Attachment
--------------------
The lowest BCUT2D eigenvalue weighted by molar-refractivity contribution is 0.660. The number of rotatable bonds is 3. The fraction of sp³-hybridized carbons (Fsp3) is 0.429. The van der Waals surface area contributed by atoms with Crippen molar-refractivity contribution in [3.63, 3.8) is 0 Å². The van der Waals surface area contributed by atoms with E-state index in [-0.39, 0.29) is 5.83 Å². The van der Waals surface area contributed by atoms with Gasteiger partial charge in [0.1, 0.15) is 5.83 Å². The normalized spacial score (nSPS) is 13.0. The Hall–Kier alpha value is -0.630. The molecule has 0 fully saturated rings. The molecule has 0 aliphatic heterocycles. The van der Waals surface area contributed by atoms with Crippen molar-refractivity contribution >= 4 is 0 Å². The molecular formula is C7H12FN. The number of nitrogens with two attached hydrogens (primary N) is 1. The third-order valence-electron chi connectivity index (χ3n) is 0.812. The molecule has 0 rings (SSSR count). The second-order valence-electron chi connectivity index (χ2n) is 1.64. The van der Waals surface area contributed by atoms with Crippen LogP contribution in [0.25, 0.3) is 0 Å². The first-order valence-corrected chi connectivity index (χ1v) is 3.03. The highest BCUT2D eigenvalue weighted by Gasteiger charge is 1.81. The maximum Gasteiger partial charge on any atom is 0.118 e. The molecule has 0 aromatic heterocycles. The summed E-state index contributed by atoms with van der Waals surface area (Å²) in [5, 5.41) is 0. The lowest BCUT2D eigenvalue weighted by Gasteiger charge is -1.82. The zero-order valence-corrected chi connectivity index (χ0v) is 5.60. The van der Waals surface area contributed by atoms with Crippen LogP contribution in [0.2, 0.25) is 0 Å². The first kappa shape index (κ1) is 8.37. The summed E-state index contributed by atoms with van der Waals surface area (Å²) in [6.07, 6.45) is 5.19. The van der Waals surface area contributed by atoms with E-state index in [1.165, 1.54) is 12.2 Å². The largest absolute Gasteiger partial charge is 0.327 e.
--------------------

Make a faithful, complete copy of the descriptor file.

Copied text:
The lowest BCUT2D eigenvalue weighted by molar-refractivity contribution is 0.660. The number of rotatable bonds is 3. The fraction of sp³-hybridized carbons (Fsp3) is 0.429. The van der Waals surface area contributed by atoms with Crippen molar-refractivity contribution in [3.63, 3.8) is 0 Å². The van der Waals surface area contributed by atoms with E-state index in [-0.39, 0.29) is 5.83 Å². The van der Waals surface area contributed by atoms with Gasteiger partial charge in [0.1, 0.15) is 5.83 Å². The normalized spacial score (nSPS) is 13.0. The Hall–Kier alpha value is -0.630. The molecule has 0 fully saturated rings. The molecule has 0 aliphatic heterocycles. The van der Waals surface area contributed by atoms with Crippen molar-refractivity contribution >= 4 is 0 Å². The molecular formula is C7H12FN. The number of nitrogens with two attached hydrogens (primary N) is 1. The third-order valence-electron chi connectivity index (χ3n) is 0.812. The molecule has 0 rings (SSSR count). The second-order valence-electron chi connectivity index (χ2n) is 1.64. The van der Waals surface area contributed by atoms with Crippen LogP contribution in [0.25, 0.3) is 0 Å². The first-order valence-corrected chi connectivity index (χ1v) is 3.03. The highest BCUT2D eigenvalue weighted by Gasteiger charge is 1.81. The maximum Gasteiger partial charge on any atom is 0.118 e. The molecule has 0 aromatic heterocycles. The summed E-state index contributed by atoms with van der Waals surface area (Å²) in [5, 5.41) is 0. The lowest BCUT2D eigenvalue weighted by Gasteiger charge is -1.82. The zero-order valence-corrected chi connectivity index (χ0v) is 5.60. The van der Waals surface area contributed by atoms with Crippen LogP contribution in [0.2, 0.25) is 0 Å². The first kappa shape index (κ1) is 8.37. The summed E-state index contributed by atoms with van der Waals surface area (Å²) in [6.07, 6.45) is 5.19. The van der Waals surface area contributed by atoms with E-state index in [1.165, 1.54) is 12.2 Å². The largest absolute Gasteiger partial charge is 0.327 e.